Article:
• 15. Key concepts Look at the photograph and information and answer all the questions: During the bread making process when the flour, salt, sugar, yeast and water have been thoroughly mixed and kneaded the dough is allowed to prove: Yeast inside the dough mixture respires sugar and produces carbon dioxide bubbles. These bubbles prove or rise the bread giving it a fluffy light texture. Explain why yeast is activated during bread making using a warm solution of sugar and water ? Why is the bread dough kept in a warm place during the proving stage ? Yeast is also used to make another product. What is this product ? B7.11 a
  • 16. Key concepts Look at the photograph and information and answer all the questions: Penicillin was discovered accidentally by Dr. Alexander Fleming. Fleming was examining a bactaeria culture when he noticed that it had become contaminated by Penicillium . He observed that it was inhibiting the bacterial growth and assumed that it could be used to control infections in humans. Many humans are alive today because of his work. Who discovered penicillin and how do antibiotics like penicillin work inside the human body ? Has the overuse of antibiotics caused any problems in recent years ? If you extracted a compound form a plant and you thought it was antiseptic how could you test to see if you were wrong or right ? B7.11 b Pencillium mould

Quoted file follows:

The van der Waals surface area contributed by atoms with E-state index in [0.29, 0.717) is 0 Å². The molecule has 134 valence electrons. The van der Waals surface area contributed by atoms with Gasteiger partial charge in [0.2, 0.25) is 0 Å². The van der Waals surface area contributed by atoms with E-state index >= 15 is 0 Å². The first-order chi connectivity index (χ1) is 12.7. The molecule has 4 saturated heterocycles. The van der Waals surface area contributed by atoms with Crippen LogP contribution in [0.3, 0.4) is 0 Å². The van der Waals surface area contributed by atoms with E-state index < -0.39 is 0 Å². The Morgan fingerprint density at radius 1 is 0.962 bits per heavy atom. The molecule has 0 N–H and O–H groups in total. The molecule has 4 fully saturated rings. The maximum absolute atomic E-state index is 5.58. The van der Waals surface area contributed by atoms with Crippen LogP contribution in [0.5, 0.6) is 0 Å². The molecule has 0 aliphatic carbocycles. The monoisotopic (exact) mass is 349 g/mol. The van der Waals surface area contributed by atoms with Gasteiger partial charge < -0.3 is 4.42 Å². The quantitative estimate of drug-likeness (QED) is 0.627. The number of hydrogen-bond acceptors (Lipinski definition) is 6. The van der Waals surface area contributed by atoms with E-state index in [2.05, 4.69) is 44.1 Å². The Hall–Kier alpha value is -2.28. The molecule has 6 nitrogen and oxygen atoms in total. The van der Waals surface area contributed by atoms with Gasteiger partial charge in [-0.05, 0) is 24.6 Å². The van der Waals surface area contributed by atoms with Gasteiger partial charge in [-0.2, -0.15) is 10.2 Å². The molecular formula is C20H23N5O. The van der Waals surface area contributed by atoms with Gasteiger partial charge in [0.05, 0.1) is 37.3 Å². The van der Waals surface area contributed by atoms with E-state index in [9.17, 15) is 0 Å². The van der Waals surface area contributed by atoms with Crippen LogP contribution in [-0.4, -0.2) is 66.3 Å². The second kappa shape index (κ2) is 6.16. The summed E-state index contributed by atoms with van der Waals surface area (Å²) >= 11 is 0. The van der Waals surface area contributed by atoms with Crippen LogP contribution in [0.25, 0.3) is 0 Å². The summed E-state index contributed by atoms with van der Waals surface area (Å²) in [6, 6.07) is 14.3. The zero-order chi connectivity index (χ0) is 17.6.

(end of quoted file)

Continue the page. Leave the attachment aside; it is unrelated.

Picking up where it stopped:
• 17. Key concepts Look at the photograph and information and answer all the questions: Describe the ideal conditions for fermentation to take place ? Over the next 50 years the governments hopes to increase the amount of bio-ethanol used to power cars and lorries,. Why is bio-ethanol described as carbon neutral ? Land used for producing bio-ethanol cannot be used to grow crops for the human food chain....why might this make our food more expensive in the future ? B7.11 c Making alcohol to drink or to be used as an alternative to petrol involves fermenting the sugar found in plant biomass and distilling it to ethanol. Enzymes found in yeast microbes break down plant starch or cellulose into sugars which then undergo microbial fermentation.  The end product is distilled to ethanol. The first record of humans making and drinking alcohol is around 8000 years ago ! Ethanol fermentation